¶ 41 Colorado's public policy, as described in the Act, requires that courts give effect to the reasonable meaning and purpose of certificates of insurance. To give effect to the role that the General Assembly contemplated certificates of insurance would play in the workers' compensation system, we must (1) construe the certificate as requiring notice to the certificate holder of termination of coverage, and (2) disregard any language and disclaimers that would impede the certificate from fulfilling its statutorily-prescribed purpose.[7]

¶ 42 Pinnacol argues otherwise, relying on Broderick Investment Co. v. Strand Nordstrom Stailey Parker, Inc., 794 P.2d 264, 266 (Colo.App. 1990), in which a division of this court held generally that a certificate of insurance is subject to the terms of the underlying policy, does not constitute a binder or contract of insurance, and does not create a duty to inform a certificate holder of changes in circumstances. Pinnacol's reliance upon Broderick, however, is misplaced. Although the disclaimers and exculpatory language in the certificate of insurance at issue in Broderick were similar to that of the certificate in this case, Broderick did not involve a certificate of insurance issued under the Act. As we explained above, certificates of insurance play an important role in the statutory scheme established by the Act: the Act specifically recognizes certificates of insurance as a mechanism to protect an owner from precisely the types of liabilities imposed on Hoff in this case. See §§ 8-41-402, 8-41-404(5)(c). Because Broderick was not a workers' compensation case, the division had no occasion to address the special role that certificates of insurance play in the workers' compensation area.

¶ 43 For the forgoing reasons, we conclude that Alliance (and thus Hoff indirectly) was entitled to rely on the substance of the certificate, free of the disclaimers and exculpatory language. Thus, Pinnacol was required to notify Alliance of the cancellation of MDR's policy. It is undisputed that neither Pinnacol nor its agent, Bradley, did so.

D. Remaining Factual Issues

¶ 44 We do agree, however, that the fact finder must resolve all remaining factual issues relating to Hoff's promissory estoppel claim — specifically, whether Alliance or Hoff relied upon the promises contained in the certificate, as we have construed them. In this respect, we disagree with Judge Berger that we may decide that issue as a matter of law. To the contrary, there is more than one reasonable inference that may be drawn from the facts, and in such circumstances, it is for the fact finder, not an appellate court, to determine what, if any, inferences should be drawn from the evidence presented.

IV. Conclusion

¶ 45 The order is set aside in part, and the case is remanded to the Panel for remand to the ALJ to resolve all remaining factual issues relating to Hoff's promissory estoppel claim—specifically, whether (1) Alliance or Hoff relied upon the promises contained in the certificate, as we have construed them in this opinion; and (2) whether circumstances exist such that injustice can be avoided only by enforcement of the promises contained in the certificate. In his discretion, the ALJ may conduct an additional hearing and allow submission of additional evidence.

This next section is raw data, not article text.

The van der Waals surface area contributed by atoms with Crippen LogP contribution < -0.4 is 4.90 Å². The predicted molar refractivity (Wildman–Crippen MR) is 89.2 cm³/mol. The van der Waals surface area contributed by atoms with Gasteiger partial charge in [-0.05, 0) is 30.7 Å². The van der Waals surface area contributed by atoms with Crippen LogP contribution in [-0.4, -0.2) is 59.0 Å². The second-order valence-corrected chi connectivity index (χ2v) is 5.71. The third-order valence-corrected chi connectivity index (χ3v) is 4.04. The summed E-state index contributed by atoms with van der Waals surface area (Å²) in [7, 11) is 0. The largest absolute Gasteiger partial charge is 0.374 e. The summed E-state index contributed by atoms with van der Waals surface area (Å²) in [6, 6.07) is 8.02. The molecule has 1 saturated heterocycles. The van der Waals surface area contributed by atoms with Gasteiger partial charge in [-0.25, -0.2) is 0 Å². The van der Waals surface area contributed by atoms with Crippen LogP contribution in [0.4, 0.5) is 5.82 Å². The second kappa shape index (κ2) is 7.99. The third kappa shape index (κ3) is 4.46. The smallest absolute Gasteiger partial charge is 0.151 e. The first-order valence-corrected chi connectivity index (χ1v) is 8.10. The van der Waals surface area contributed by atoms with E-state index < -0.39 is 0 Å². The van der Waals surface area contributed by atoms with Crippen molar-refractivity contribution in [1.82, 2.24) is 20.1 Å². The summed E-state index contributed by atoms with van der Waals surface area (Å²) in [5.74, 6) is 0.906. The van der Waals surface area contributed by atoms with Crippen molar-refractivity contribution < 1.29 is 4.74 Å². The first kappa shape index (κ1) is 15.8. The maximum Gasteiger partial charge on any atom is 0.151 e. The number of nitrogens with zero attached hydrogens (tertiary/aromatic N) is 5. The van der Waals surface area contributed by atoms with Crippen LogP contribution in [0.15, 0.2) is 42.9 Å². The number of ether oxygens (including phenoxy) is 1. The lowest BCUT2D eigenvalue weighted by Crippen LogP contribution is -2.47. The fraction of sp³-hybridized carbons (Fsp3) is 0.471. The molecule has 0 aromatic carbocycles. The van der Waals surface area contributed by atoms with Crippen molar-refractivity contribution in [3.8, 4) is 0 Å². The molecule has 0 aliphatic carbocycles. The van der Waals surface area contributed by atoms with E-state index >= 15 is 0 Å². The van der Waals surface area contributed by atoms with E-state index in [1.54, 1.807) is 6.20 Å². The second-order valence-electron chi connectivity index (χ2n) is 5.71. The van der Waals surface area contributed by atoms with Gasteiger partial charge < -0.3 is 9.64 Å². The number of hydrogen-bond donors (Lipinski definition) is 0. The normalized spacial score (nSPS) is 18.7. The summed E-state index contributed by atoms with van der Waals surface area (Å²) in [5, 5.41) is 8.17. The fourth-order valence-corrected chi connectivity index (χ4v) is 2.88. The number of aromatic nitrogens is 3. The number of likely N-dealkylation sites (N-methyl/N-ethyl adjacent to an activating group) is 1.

JUDGE BERGER concurs in part and dissents in part.

JUDGE CASEBOLT concurring in part and dissenting in part.

¶ 46 I fully concur that petitioner, Norma Patricia Hoff, has standing to challenge the ALJ's order and the Panel's conclusion that MDR was not covered by the insurance policy issued by Pinnacol to MDR. Therefore, I join in part II of the majority opinion. I also agree that the Panel misconstrued the law of promissory estoppel and that the case must be remanded to the ALJ to address whether a promise made by Pinnacol and Bradley induced action or forbearance and whether injustice can be avoided only by enforcement of the promise. Hence, I also join in subsections A, B, and D of part III of the majority opinion. However, I do not agree that the certificate, as a matter of law, promised that Pinnacol and Bradley would give notice to Alliance of any cancellation of coverage; nor do I agree that the disclaimers and exculpatory language in the certificate are invalid as a matter of law. Instead, I conclude that the promise in the certificate is ambiguous and I would therefore remand that issue to the ALJ for further consideration. Accordingly, I respectfully dissent from subsection C of part III of the majority opinion.

A. Issue of Fact or Law?

¶ 47 As the majority correctly notes, whether the elements of promissory estoppel have been proved generally presents a question of fact for the fact finder to resolve, see Alexander v. McClellan, 56 P.3d 102, 106 (Colo.App. 2002), and where more than one inference could be drawn from evidence adduced at a hearing, the issue must be determined by the trier of fact and cannot be determined as a matter of law. Reynolds v. Farber, 40 Colo.App. 467, 471, 577 P.2d 318, 320 (1978).

B. Who Determines the Meaning of a Written Agreement?

¶ 48 The legal meaning of a written agreement generally presents a question of law for a court to decide. Colo. Div. of Ins. v. Auto-Owner's Ins. Co., 219 P.2d 371, 376 (Colo.App. 2009). However, when a written document contains a promise that is central to the dispute and the promise is ambiguous, the fact finder must determine the meaning of the promise in the same manner as other questions of fact. Dorman v. Petrol Aspen, Inc., 914 P.2d 909, 912 (Colo. 1996); Preserve at the Fort, Ltd. v. Prudential Huntoon Paige Assocs., 129 P.3d 1015, 1017-18 (Colo.App. 2004).